Community Nursing Profile of Town Hill, Swansea Assignment

Community Nursing Profile of Town Hill, Swansea Assignment Words: 4084

This assignment alms to assess and evaluate how social, demographic and environmental factors affect the health status of the chosen community and the individuals living within that community. Through the evaluation and analysis of demographic and epidemiological data it will be possible to discover any health needs which may exist in the local community and discuss how they might be addressed. Demographic factors are those which demonstrate the change in structure of the population such as births, deaths, Immigration and Incidence of disease.

Whereas, epidemiological factors take Into account the Incidence and striation of disease and how these problems can be managed by health care providers (Oxford concise dictionary, 2006). Naiads & Wills (2000) agree with this definition stating that epidemiological factors are indicators of levels of morbidity and mortality and the types of disability or disease and causes of death in the population. Therefore, In order to be able to assess whether there any health needs in a specific area a profile of the community using demographic and epidemiological data must be compiled.

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Community profiling, also referred to as a health needs assessment, is important as it allows health care professionals to identify health needs within a specific area. This in turn allows for appropriate allocation of resources in order to provide the community with the service provisions that are required for the health improvements of the population. The nursing and midwifery council highlight that nurses have a responsibility to participate In community profiling and the Identification of health needs.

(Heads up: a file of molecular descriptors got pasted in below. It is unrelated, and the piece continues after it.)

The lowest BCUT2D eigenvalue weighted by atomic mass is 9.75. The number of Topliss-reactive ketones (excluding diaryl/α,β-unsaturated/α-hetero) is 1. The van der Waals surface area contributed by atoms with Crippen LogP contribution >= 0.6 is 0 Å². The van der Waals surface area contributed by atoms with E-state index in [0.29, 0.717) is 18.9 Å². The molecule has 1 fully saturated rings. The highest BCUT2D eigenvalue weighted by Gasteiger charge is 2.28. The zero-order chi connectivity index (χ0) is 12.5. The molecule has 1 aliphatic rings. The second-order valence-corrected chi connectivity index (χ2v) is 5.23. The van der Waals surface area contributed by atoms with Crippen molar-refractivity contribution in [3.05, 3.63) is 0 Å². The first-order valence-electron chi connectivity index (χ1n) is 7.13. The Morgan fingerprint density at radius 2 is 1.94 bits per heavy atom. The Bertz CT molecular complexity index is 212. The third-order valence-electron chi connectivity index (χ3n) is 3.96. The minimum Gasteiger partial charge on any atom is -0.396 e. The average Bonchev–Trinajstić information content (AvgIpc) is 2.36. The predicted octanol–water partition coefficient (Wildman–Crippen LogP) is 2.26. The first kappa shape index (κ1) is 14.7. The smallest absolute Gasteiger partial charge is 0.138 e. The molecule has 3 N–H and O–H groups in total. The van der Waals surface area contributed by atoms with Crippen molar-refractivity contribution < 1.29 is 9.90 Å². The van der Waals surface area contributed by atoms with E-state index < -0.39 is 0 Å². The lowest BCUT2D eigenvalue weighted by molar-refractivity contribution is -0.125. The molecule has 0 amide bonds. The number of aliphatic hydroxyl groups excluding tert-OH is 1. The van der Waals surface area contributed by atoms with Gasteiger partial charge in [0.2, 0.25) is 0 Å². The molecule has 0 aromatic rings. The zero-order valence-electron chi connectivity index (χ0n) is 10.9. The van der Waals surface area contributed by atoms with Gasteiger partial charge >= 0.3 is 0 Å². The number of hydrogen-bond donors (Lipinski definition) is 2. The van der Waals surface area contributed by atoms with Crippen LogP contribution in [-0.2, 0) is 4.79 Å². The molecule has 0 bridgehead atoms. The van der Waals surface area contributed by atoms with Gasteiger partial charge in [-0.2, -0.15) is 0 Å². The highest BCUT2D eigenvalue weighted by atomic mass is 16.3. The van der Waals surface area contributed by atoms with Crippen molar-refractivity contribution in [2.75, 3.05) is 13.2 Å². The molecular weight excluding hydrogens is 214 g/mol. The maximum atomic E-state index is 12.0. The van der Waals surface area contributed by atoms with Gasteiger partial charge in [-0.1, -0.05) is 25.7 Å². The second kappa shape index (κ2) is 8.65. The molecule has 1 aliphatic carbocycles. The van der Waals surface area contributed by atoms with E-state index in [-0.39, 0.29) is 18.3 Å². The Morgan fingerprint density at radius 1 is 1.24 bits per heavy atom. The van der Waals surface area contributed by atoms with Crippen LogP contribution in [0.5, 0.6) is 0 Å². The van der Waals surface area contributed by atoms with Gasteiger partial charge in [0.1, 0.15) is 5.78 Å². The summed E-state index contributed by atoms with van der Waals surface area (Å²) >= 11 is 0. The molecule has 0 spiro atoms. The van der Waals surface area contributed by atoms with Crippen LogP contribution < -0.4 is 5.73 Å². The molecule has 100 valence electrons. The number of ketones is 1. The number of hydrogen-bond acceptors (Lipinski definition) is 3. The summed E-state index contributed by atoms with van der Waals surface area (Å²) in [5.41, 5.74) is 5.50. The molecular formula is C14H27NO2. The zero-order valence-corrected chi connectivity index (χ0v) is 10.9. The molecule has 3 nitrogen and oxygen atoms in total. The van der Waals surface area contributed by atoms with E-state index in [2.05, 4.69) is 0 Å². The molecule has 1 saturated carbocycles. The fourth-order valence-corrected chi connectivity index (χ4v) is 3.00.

According to the NC (2008) code of professional conduct, nurses should protect and support the health of individuals ND the health of the wider community. This is also reinforced by NICE (2005) who state that health needs assessment is a systematic method which should be employed by all community health care professionals when reviewing health issues in that population, allowing allocation of resources and service provisions that will reduce Inequalities and Improve health.

Therefore, It Is clearly an Important role of health care professionals to use community profiling as they all have a responsibility to provide sufficient services to improve the health of the population. Many of the tactics used to profile the community will be taken from the 2001 Census data. However, due to the age of the data it is realized that these statistics may not be as accurate as desired for the same community in 2011 as they are taken before the recession would have had an Impact on the locality.

The data for the area being profiled will be compared to data for Swansea as a whole and to Wales In order to analyses and evaluate the health needs that exist in the population. Geography The community being profiled is Downhill, a small ward in the relatively young city of Swansea located near the MM motorway in South Wales. The area consists of a large council estate spread over a steep hill close to the city centre overlooking Swansea bay (shown on map below). History The city of Swansea is renowned for its role in the industrial revolution.

During the 19th century Swansea metal working trades grew until 90% of the world’s copper was smelted there and the port also boomed through the export of metals and coal. According to Rouser et al (1998) during this huge increase of industry in Swansea the population grew from 6,000 in 1801 to over 65,000 by 1881, most of the population had migrated to the area. This rapid increase in the population was most likely due to the availability of employment in the town. However, following the construction of the docks in Cardiff and the Taft Vale railway line Cardiff overtook Swansea as the leading coal port in South Wales.